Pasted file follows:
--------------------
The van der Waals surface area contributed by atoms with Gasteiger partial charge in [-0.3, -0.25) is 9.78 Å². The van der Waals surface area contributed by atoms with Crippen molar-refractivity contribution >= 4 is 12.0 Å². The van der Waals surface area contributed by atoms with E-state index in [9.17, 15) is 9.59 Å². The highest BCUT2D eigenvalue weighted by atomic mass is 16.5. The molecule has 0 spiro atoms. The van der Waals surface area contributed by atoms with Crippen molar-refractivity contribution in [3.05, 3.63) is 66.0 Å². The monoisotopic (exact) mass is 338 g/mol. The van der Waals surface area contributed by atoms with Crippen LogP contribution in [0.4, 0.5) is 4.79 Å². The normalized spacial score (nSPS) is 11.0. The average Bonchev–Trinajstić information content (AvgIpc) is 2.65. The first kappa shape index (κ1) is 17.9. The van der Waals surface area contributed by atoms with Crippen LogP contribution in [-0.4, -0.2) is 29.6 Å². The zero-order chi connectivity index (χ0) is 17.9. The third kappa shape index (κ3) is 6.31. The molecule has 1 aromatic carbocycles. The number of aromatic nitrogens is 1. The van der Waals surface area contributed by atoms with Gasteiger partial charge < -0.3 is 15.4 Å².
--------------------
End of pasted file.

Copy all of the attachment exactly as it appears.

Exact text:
The van der Waals surface area contributed by atoms with Gasteiger partial charge in [-0.3, -0.25) is 9.78 Å². The van der Waals surface area contributed by atoms with Crippen molar-refractivity contribution >= 4 is 12.0 Å². The van der Waals surface area contributed by atoms with E-state index in [9.17, 15) is 9.59 Å². The highest BCUT2D eigenvalue weighted by atomic mass is 16.5. The molecule has 0 spiro atoms. The van der Waals surface area contributed by atoms with Crippen molar-refractivity contribution in [3.05, 3.63) is 66.0 Å². The monoisotopic (exact) mass is 338 g/mol. The van der Waals surface area contributed by atoms with Crippen LogP contribution in [0.4, 0.5) is 4.79 Å². The normalized spacial score (nSPS) is 11.0. The average Bonchev–Trinajstić information content (AvgIpc) is 2.65. The first kappa shape index (κ1) is 17.9. The van der Waals surface area contributed by atoms with Crippen LogP contribution in [-0.4, -0.2) is 29.6 Å². The zero-order chi connectivity index (χ0) is 17.9. The third kappa shape index (κ3) is 6.31. The molecule has 1 aromatic carbocycles. The number of aromatic nitrogens is 1. The van der Waals surface area contributed by atoms with Gasteiger partial charge < -0.3 is 15.4 Å².